Accuracy Assessment Chapter 14
Significance • Accuracy of information is surprisingly difficult to address • We may define accuracy, in a working sense, as the degree (often as a percentage) of correspondence between observation and reality. • We usually judge accuracy against existing maps, large scale aerial photos, or field checks.
Significance • We can pose two fundamental questions about accuracy: • Is each category in a classification really present at the points specified on a map? • Are the boundaries separating categories valid as located?
Various types of errors diminish the accuracy of feature identification and category distribution. • We make most of the errors either in measuring or in sampling. • Three types of errors dominate
Data Acquisition Errors: • These include sensor performance, stability of the platform, and conditions of viewing. • Reduce or compensate for them by making systematic corrections (e.g., by calibrating detector response with on-board light sources generating known radiances). • Make corrections using ancillary data such as known atmospheric conditions, during the initial processing of the raw data.
Data Processing Errors: • An example is misregistration of equivalent pixels in the different bands of the Landsat Thematic Mapper. • Geometric correction should keep the mismatch to a displacement to one pixel. • Under ideal conditions, and with as many as 25 ground control points (GCP) spread around a scene, we can realize this goal. • Misregistrations of several pixels significantly compromise accuracy.
Scene-dependent Errors: One such error relates to how we define and establish the class, which, in turn, is sensitive to the resolution of the observing system and the reference map or photo. Mixed pixels fall into this category.
Ancillary data • An often overlooked point about maps as reference standards is their intrinsic or absolute accuracy. • Maps require an independent frame of reference to establish their own validity. • For centuries, most maps were constructed without regard to assessment of their inherent accuracy.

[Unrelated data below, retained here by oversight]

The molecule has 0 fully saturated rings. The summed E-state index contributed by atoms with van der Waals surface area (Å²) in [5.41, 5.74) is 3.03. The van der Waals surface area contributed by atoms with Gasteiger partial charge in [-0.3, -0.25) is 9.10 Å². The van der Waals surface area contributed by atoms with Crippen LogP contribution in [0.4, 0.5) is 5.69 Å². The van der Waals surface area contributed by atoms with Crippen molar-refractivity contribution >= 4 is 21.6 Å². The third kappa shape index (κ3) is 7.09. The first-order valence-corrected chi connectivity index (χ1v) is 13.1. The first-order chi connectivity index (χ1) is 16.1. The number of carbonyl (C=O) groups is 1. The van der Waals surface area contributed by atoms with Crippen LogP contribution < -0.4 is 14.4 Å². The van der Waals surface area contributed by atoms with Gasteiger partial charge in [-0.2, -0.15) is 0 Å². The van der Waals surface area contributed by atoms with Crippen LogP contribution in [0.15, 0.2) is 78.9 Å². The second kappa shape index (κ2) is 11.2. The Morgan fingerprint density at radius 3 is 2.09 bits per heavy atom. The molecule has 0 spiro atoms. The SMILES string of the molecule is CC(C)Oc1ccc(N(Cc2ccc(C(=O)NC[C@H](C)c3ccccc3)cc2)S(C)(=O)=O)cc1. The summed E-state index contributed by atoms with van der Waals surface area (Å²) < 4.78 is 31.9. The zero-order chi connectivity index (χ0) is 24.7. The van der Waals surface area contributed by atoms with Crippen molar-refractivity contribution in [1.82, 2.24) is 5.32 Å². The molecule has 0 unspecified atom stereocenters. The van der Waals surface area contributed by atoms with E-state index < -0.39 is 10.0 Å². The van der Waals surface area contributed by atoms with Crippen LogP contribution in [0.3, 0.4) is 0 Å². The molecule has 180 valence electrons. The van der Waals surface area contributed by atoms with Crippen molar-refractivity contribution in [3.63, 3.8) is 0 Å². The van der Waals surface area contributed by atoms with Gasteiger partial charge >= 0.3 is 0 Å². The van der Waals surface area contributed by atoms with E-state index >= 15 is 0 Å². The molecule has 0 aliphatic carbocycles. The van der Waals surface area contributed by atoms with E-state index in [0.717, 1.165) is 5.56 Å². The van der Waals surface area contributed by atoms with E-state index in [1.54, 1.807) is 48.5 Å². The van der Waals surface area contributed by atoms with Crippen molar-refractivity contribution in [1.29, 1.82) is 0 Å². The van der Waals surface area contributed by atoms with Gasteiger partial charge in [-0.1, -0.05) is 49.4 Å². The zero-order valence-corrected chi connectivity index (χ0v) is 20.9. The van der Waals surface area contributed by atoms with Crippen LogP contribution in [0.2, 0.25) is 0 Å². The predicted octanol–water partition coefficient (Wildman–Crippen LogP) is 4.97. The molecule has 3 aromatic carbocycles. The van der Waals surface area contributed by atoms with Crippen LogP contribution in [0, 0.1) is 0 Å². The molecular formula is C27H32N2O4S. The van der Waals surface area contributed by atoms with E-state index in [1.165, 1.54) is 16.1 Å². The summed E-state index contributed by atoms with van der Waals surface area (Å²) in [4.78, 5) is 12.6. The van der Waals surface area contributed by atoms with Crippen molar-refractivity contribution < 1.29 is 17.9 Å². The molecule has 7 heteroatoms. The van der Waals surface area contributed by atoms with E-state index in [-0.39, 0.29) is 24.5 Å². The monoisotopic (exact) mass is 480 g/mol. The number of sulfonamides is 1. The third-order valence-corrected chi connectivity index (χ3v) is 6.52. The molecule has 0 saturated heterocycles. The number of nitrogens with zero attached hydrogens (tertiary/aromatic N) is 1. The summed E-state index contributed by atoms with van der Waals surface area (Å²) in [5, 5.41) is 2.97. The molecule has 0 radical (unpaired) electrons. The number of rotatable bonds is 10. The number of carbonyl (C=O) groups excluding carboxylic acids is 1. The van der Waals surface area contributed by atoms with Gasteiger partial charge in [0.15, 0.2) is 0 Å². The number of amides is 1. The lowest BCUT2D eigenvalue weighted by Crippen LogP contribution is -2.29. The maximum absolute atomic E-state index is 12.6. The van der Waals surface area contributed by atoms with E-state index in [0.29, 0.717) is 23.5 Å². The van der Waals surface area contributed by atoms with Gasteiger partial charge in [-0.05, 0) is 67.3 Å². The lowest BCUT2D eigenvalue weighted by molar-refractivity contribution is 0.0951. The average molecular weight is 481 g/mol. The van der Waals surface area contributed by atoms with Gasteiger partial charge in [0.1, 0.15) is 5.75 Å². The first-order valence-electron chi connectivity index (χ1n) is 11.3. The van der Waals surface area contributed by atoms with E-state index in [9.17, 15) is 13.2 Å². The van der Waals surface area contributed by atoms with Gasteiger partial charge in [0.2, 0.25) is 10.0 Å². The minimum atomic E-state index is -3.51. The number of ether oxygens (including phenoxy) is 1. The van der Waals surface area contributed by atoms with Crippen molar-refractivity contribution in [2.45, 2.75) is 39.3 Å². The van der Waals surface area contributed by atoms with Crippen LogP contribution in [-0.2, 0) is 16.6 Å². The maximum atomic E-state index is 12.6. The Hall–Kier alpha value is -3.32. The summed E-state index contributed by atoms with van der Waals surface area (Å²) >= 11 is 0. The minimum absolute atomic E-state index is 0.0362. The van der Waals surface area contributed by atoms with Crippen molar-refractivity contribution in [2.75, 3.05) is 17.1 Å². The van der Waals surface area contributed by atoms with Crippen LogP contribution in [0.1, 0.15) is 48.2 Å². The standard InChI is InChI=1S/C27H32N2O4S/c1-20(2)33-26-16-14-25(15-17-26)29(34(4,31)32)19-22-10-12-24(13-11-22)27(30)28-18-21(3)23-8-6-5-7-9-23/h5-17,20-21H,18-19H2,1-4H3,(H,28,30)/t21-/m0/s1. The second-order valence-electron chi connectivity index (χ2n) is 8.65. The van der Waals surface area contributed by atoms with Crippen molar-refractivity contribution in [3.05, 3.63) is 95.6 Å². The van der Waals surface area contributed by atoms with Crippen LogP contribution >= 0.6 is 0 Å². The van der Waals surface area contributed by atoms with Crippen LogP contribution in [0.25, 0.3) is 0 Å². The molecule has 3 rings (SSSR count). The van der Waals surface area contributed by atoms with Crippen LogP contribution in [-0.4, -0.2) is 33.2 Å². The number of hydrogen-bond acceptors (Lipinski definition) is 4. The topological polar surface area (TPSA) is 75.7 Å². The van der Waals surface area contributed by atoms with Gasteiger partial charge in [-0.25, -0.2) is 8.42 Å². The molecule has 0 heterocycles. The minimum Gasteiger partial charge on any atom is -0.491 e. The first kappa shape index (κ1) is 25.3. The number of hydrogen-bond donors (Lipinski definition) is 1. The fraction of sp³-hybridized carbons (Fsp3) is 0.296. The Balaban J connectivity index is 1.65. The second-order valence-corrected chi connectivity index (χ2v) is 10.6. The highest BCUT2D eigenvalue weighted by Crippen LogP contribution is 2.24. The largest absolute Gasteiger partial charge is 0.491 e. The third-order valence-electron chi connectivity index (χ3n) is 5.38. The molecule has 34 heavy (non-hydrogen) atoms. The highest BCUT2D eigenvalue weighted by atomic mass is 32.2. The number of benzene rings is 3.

Ancillary data • In recent years, some maps come with a statement of confidence level. • The U.S. Geological Survey has reported results of accuracy assessments of the 1:250,000 and 1:1,000,000 land use maps of Level 1 classifications, based on aerial photos, that meets the 85% accuracy criterion at the 95% confidence level.
Rand McNally map Landsat ETM+ image
Obtainable Accuracy • Level of accuracy obtainable depends on diverse factors, such as • the suitability of training sites, • the size, shape, distribution, and frequency of occurrence of individual areas assigned to each class • which together determine the degree to which pixels are mixed,
Obtainable Accuracy • Sensor performance and resolution • The methods involved in classifying (visual photointerpreting versus computer-aided statistical classifying). • A quantitative measure of the mutual role of improved spatial resolution and size of target on decreasing errors appears in this plot:
The dramatic improvement in reducing errors ensues for resolutions of 30 m (98 ft) or better. • This relates, in part, to the nature of the target classes. • Coarse resolution is ineffective in distinguishing crop types, but high resolution (< 20 m) adds little in recognizing these other than perhaps identifying species